Fair warning -- this post is a long one. I feel strongly about this, having been bitten myself.
I was looking at this article:
To me it seems like a very detailed description of my experience at a place called Millennium3 Education in Dallas - another of the offshoots of EST, and, from everyone's comments, apparently no different from Landmark except for the name. You can find another forum on M3 here:
Why did I go in the first place? I was working in a very small company - only three people. Both of the other employees (founder and CEO) had been through the program -- the founder had been through all sessions, and the CEO was entering phase III. Neither pressured me, and though they did use quite a bit of jargon, it was not intimidating. The CEO did take me to lunch one day and describe (definitely no hard sell) what the training had been like for him in terms of what he had learned and how he felt it had helped him. The founder gave me the same sort of information when I asked him. I went to a guest event without a host (apparently almost unheard of - they couldn't believe their luck, I bet!). I went ahead and signed up, since those people attending who had been through the rtraining were so over the moon about it and the first session was not prohibitively expensive.
See the site I listed above for a description of what the first training was like -- all correct except that my trainer for the first training was a woman (don't worry, she was just as mean and authoritarian, per her script, as the male trainer I had later). Oh yes -- one more thing -- the only thing I experienced which is not noted on the site is the 'coach' - we each had a staff member who led our small group. We were to call the coach at specific times both before, during, and after the training, and we were told to call the coach if we had any problems (like transportation) during the actual training period.
Physically, I found TrainingI extremely debilitating. I lost 5 pounds just in that one week, and I did NOT need to lose them! I was also extremely sleep deprived, which made the last few days take on a sort of surreal glow .... I looked Biafran and wanted nothing more than sleep when I finally got home.
On the other hand ... I talked to my Mother face to face immediately following the training. We had the BEST talk we have ever had, very straightforward, lots of eye contact, I was feeling very powerful and adult (usually around her I feel somewhat immature and am prone to do whatever she suggests). I had a desire to meet strangers and get to know them (used to make me VERY anxious) and I was ready to break up with my boyfriend and hit the dating scene (it was a dead relationship in any case - they did not convince me of that one). Overall I felt more open to my emotions -- i.e. I was ready to feel things if feelings came along, where in the past I made a practice of escaping feeling where possible. I felt more powerful in terms of my ability to achieve personal goals. My family and friends perceived a major change in my attitude and complimented me on it, though they had trouble defining the change. I felt that the goal of TrainingI (which I absorbed as: If you can not perceive consciously what you are reacting to, how can you consciously determine what your behavior will be?) had been met.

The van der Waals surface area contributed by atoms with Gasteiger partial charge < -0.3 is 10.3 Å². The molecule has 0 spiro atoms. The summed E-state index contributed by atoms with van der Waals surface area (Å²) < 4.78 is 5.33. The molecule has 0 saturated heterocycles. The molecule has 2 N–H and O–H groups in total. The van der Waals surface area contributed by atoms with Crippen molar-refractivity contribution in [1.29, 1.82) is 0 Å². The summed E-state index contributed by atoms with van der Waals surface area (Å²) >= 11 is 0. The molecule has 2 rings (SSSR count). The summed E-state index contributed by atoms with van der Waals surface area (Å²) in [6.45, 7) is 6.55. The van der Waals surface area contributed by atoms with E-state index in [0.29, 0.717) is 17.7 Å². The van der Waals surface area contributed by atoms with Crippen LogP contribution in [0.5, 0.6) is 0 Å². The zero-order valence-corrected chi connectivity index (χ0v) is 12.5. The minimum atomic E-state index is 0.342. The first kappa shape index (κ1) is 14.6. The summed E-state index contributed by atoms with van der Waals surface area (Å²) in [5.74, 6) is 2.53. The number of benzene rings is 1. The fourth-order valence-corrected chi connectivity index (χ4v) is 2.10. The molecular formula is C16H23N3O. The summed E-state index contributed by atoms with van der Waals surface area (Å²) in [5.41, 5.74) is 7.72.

Need I say that I signed up for TrainingII? Of [i:e714036609]course[/i:e714036609] I did! It was much more expensive this time, and would take more days, and longer time spans -- there would be no chance to work during the day, for example. However, if 1 was good, 2 must be better, right?
Not so. In TrainingII everything was MUCH more difficult. We had partners, and if your partner left the training you were told that you were going to have to leave as well (and waste all your money because of someone ELSE!). Terrific way to put the burden of maintaining attendance on the attendees. As in TrainingI, being late was a capital crime, but worse - you had 'broken a committment' if you were late, or if you broke any other rule. If you were off on an assignment (many assignments in TrainingII required running all around Dallas trying to find various items or interacting with strangers) and were going to be unavoidably delayed, you had to renegotiate with the trainer in order to avoid breaking the commitment to the earlier time. Everything was more keyed up -- we were all functioning on typically 3-4 hours sleep per night, because of the homework and assignments which we had to do outside 'class' time, and again it was impossible to get oneself enough to eat (I lost yet MORE weight).
OK, so it was tough -- they told us it would be. That didn't bother me in itself, but several things DID bother me about the TrainingII: